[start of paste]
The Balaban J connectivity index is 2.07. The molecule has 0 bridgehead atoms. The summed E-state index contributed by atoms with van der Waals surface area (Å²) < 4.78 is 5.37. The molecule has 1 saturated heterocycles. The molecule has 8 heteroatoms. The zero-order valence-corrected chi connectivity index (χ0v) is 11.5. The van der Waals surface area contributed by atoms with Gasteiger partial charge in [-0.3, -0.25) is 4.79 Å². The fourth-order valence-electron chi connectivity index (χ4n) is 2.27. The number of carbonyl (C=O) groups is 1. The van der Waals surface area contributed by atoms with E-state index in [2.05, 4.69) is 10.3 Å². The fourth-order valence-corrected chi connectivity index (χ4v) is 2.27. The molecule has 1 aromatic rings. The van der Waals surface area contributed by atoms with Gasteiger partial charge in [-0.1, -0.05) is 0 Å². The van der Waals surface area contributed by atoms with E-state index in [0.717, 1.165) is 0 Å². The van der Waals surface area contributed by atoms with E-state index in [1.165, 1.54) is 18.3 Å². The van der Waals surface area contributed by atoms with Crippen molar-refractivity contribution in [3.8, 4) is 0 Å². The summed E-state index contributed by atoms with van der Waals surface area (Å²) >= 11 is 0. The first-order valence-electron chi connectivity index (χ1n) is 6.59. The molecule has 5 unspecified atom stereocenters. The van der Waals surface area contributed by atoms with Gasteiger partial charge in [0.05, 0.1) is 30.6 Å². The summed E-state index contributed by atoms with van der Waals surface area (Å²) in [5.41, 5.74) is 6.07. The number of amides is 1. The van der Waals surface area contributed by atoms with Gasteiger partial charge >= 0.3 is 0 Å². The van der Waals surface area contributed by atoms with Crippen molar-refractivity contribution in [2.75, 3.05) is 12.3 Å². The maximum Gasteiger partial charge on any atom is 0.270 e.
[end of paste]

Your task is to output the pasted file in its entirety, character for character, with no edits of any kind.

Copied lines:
The Balaban J connectivity index is 2.07. The molecule has 0 bridgehead atoms. The summed E-state index contributed by atoms with van der Waals surface area (Å²) < 4.78 is 5.37. The molecule has 1 saturated heterocycles. The molecule has 8 heteroatoms. The zero-order valence-corrected chi connectivity index (χ0v) is 11.5. The van der Waals surface area contributed by atoms with Gasteiger partial charge in [-0.3, -0.25) is 4.79 Å². The fourth-order valence-electron chi connectivity index (χ4n) is 2.27. The number of carbonyl (C=O) groups is 1. The van der Waals surface area contributed by atoms with E-state index in [2.05, 4.69) is 10.3 Å². The fourth-order valence-corrected chi connectivity index (χ4v) is 2.27. The molecule has 1 aromatic rings. The van der Waals surface area contributed by atoms with Gasteiger partial charge in [-0.1, -0.05) is 0 Å². The van der Waals surface area contributed by atoms with E-state index in [0.717, 1.165) is 0 Å². The van der Waals surface area contributed by atoms with E-state index in [1.165, 1.54) is 18.3 Å². The van der Waals surface area contributed by atoms with Crippen molar-refractivity contribution in [3.8, 4) is 0 Å². The summed E-state index contributed by atoms with van der Waals surface area (Å²) >= 11 is 0. The first-order valence-electron chi connectivity index (χ1n) is 6.59. The molecule has 5 unspecified atom stereocenters. The van der Waals surface area contributed by atoms with Gasteiger partial charge in [0.05, 0.1) is 30.6 Å². The summed E-state index contributed by atoms with van der Waals surface area (Å²) in [5.41, 5.74) is 6.07. The number of amides is 1. The van der Waals surface area contributed by atoms with Gasteiger partial charge >= 0.3 is 0 Å². The van der Waals surface area contributed by atoms with Crippen molar-refractivity contribution in [2.75, 3.05) is 12.3 Å². The maximum Gasteiger partial charge on any atom is 0.270 e.